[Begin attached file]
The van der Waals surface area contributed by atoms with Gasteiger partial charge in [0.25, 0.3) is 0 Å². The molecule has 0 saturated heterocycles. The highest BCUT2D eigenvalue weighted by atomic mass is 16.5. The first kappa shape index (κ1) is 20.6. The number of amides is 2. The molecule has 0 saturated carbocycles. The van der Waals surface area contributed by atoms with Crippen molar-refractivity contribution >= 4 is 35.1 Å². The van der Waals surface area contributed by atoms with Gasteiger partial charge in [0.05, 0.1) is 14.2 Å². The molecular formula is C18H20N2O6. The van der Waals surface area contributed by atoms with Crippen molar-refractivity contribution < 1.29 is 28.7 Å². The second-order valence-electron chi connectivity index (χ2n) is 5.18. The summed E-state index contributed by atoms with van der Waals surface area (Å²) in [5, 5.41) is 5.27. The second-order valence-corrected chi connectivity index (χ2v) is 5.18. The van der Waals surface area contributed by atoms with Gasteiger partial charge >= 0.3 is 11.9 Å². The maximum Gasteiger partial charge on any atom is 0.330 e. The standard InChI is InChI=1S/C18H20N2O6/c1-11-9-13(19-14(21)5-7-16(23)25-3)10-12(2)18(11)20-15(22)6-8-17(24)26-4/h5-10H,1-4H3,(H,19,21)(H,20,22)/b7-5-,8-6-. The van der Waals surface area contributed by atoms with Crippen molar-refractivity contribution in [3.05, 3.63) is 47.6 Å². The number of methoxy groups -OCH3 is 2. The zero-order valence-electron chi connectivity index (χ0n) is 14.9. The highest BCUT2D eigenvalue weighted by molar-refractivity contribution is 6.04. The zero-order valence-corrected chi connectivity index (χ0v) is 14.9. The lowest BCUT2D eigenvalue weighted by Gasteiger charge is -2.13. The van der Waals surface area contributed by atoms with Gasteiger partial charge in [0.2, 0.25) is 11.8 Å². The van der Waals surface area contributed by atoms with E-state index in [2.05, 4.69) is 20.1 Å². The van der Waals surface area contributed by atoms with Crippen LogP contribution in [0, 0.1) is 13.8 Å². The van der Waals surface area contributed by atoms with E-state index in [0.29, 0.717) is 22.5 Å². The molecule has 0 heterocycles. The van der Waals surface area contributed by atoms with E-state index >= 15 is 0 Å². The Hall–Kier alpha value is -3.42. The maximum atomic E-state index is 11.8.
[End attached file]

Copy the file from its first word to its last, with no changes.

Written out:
The van der Waals surface area contributed by atoms with Gasteiger partial charge in [0.25, 0.3) is 0 Å². The molecule has 0 saturated heterocycles. The highest BCUT2D eigenvalue weighted by atomic mass is 16.5. The first kappa shape index (κ1) is 20.6. The number of amides is 2. The molecule has 0 saturated carbocycles. The van der Waals surface area contributed by atoms with Crippen molar-refractivity contribution >= 4 is 35.1 Å². The van der Waals surface area contributed by atoms with Gasteiger partial charge in [0.05, 0.1) is 14.2 Å². The molecular formula is C18H20N2O6. The van der Waals surface area contributed by atoms with Crippen molar-refractivity contribution < 1.29 is 28.7 Å². The second-order valence-electron chi connectivity index (χ2n) is 5.18. The summed E-state index contributed by atoms with van der Waals surface area (Å²) in [5, 5.41) is 5.27. The second-order valence-corrected chi connectivity index (χ2v) is 5.18. The van der Waals surface area contributed by atoms with Gasteiger partial charge >= 0.3 is 11.9 Å². The maximum Gasteiger partial charge on any atom is 0.330 e. The standard InChI is InChI=1S/C18H20N2O6/c1-11-9-13(19-14(21)5-7-16(23)25-3)10-12(2)18(11)20-15(22)6-8-17(24)26-4/h5-10H,1-4H3,(H,19,21)(H,20,22)/b7-5-,8-6-. The van der Waals surface area contributed by atoms with Crippen molar-refractivity contribution in [3.05, 3.63) is 47.6 Å². The number of methoxy groups -OCH3 is 2. The zero-order valence-electron chi connectivity index (χ0n) is 14.9. The highest BCUT2D eigenvalue weighted by molar-refractivity contribution is 6.04. The zero-order valence-corrected chi connectivity index (χ0v) is 14.9. The lowest BCUT2D eigenvalue weighted by Gasteiger charge is -2.13. The van der Waals surface area contributed by atoms with Gasteiger partial charge in [0.2, 0.25) is 11.8 Å². The van der Waals surface area contributed by atoms with E-state index in [2.05, 4.69) is 20.1 Å². The van der Waals surface area contributed by atoms with Crippen LogP contribution in [0, 0.1) is 13.8 Å². The van der Waals surface area contributed by atoms with E-state index in [0.29, 0.717) is 22.5 Å². The molecule has 0 heterocycles. The van der Waals surface area contributed by atoms with E-state index >= 15 is 0 Å². The Hall–Kier alpha value is -3.42. The maximum atomic E-state index is 11.8.